The most important aspect of all of this is to communicate early and clearly to employees. Most scheduling problems occur by miscommunication or employees and employers having conflicting ideas or information. Lastly, if your business works with clients or customers, remember that they are human too and will have families and modified vacation schedules, so they will probably be understanding of any adjustments.

Requesting Vacation Days  

Everyone may want the same days off. It is also possible that employees could schedule their time off around each other to create a schedule that works for everyone. Again, this all comes down to clear and early communication.

In your company’s vacation policy, set out guidelines as to how early vacation days should be submitted. For example, for holidays like Thanksgiving, Christmas, Hanukkah, and New Year’s, you could request that employees submit their vacation requests four weeks prior, to allow for scheduling accommodations.

Handling Conflicting Requests

Schedule conflicts will inevitably arise, and when they do, there are different ways to handle them. You could prioritize whoever filed their request first. You could prioritize those with the most seniority. You could also ask the employees to talk to each other and work out an arrangement that works for both of them. Most of the time, this last option will work the best, as it eliminates any possibility of favoritism and encourages good communication.

Once a mutually satisfactory arrangement is reached, make sure the employees check with you to make sure it will work and then add the details to the company calendar. One useful way to do this is by using online shared calendars, such as Google Calendar or Outlook Calendar. These tools can be used with time tracking software to manage who is taking time off when. They can allow employees to request and coordinate time off dynamically from anywhere, at any time, while allowing you to see these requests in real-time.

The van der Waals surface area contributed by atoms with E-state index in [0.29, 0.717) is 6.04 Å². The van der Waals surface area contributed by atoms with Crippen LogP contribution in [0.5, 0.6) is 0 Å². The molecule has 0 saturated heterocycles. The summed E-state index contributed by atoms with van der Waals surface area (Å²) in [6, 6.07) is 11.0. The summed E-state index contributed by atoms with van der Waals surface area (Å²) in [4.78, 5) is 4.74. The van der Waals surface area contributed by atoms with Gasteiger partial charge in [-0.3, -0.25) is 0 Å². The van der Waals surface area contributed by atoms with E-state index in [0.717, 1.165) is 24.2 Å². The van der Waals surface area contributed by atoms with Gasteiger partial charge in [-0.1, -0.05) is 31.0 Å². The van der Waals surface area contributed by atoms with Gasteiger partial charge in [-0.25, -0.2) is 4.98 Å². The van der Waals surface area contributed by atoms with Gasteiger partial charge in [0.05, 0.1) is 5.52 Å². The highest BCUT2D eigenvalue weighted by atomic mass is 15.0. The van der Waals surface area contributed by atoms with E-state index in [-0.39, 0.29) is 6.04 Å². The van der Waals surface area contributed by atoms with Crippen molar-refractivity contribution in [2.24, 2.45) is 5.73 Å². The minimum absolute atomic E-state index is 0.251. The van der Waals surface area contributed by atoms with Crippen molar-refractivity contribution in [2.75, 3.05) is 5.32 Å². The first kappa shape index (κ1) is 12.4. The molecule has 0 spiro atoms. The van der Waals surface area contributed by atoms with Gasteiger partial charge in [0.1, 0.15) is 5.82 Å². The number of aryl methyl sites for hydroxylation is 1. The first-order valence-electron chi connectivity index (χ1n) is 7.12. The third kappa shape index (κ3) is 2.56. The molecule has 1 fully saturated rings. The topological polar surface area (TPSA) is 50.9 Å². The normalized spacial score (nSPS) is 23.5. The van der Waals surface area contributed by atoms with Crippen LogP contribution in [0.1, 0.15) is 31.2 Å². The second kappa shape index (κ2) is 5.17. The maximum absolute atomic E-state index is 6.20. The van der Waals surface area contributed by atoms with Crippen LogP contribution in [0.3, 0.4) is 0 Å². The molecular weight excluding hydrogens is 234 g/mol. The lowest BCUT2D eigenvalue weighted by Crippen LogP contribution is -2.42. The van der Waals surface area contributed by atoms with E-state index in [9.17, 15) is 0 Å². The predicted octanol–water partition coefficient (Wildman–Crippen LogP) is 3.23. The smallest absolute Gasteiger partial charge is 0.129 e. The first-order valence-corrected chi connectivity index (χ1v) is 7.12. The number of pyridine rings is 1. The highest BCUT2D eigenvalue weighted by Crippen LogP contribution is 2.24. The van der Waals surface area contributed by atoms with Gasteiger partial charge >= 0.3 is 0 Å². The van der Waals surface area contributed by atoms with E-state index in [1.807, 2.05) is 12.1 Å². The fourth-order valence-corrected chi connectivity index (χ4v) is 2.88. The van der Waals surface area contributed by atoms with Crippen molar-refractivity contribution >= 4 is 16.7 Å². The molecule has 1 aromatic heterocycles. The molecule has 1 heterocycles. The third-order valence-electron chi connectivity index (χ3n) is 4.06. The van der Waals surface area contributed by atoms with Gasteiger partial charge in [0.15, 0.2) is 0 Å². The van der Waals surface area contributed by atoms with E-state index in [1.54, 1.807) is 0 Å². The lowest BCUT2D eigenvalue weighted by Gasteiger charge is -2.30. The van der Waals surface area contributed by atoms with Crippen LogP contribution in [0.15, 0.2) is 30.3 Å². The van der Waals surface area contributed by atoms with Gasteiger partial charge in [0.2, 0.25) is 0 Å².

Publish the Prepared Schedule  

As soon the schedule is finalized, be sure to post the calendar publicly, in-person and online so that employees can all be on the same page regarding vacation days. If you have employees that work with particular clients or customers, you could ask that they inform their clients as well, to make sure things go smoothly. Information sharing helps keep everyone in sync and ensure good communication.

Provide Incentives for Popular Days

If you have days that a lot of employees tend to request off, consider doing things to incentivize them to come in on that day, like having a casual day or providing a nice catered lunch. You could also consider closing early or letting employees take off early on those days or allowing them to come in later.   

These sorts of incentives can make your business run a lot more smoothly too. The last thing you need is a disgruntled employee with a short temper causing issues with customers or doing poor quality work, all because they are frustrated about missing a family event or being denied days off that they had been anticipating. Remember, creating a workplace with a healthy environment, good communication, and high team morale leads to a more successful business where people enjoy working.